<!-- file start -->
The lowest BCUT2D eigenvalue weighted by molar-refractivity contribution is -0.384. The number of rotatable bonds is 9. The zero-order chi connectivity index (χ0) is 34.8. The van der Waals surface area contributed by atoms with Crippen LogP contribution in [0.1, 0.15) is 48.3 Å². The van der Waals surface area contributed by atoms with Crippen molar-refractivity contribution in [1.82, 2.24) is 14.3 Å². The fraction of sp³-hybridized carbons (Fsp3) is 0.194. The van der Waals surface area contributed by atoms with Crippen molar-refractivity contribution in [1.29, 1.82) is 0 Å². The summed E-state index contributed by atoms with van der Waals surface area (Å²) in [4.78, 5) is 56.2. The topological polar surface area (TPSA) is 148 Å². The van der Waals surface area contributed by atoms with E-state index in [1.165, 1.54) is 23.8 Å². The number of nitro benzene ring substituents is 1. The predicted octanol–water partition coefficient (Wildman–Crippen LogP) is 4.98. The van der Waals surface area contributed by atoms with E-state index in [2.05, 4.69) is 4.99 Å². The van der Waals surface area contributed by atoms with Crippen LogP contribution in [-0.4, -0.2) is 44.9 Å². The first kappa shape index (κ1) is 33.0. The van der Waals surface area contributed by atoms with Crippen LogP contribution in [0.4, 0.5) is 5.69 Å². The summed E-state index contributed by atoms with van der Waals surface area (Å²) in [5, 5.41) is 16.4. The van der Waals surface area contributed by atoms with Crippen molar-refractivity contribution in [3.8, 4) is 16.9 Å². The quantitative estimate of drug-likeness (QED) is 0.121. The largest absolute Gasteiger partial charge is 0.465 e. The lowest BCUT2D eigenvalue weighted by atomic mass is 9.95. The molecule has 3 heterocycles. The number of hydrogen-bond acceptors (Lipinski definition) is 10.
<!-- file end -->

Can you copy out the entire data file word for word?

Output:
The lowest BCUT2D eigenvalue weighted by molar-refractivity contribution is -0.384. The number of rotatable bonds is 9. The zero-order chi connectivity index (χ0) is 34.8. The van der Waals surface area contributed by atoms with Crippen LogP contribution in [0.1, 0.15) is 48.3 Å². The van der Waals surface area contributed by atoms with Crippen molar-refractivity contribution in [1.82, 2.24) is 14.3 Å². The fraction of sp³-hybridized carbons (Fsp3) is 0.194. The van der Waals surface area contributed by atoms with Crippen molar-refractivity contribution in [1.29, 1.82) is 0 Å². The summed E-state index contributed by atoms with van der Waals surface area (Å²) in [4.78, 5) is 56.2. The topological polar surface area (TPSA) is 148 Å². The van der Waals surface area contributed by atoms with E-state index in [1.165, 1.54) is 23.8 Å². The number of nitro benzene ring substituents is 1. The predicted octanol–water partition coefficient (Wildman–Crippen LogP) is 4.98. The van der Waals surface area contributed by atoms with E-state index in [2.05, 4.69) is 4.99 Å². The van der Waals surface area contributed by atoms with Crippen LogP contribution in [-0.4, -0.2) is 44.9 Å². The first kappa shape index (κ1) is 33.0. The van der Waals surface area contributed by atoms with Crippen LogP contribution in [0.4, 0.5) is 5.69 Å². The summed E-state index contributed by atoms with van der Waals surface area (Å²) in [5, 5.41) is 16.4. The van der Waals surface area contributed by atoms with Crippen molar-refractivity contribution in [3.8, 4) is 16.9 Å². The quantitative estimate of drug-likeness (QED) is 0.121. The largest absolute Gasteiger partial charge is 0.465 e. The lowest BCUT2D eigenvalue weighted by atomic mass is 9.95. The molecule has 3 heterocycles. The number of hydrogen-bond acceptors (Lipinski definition) is 10.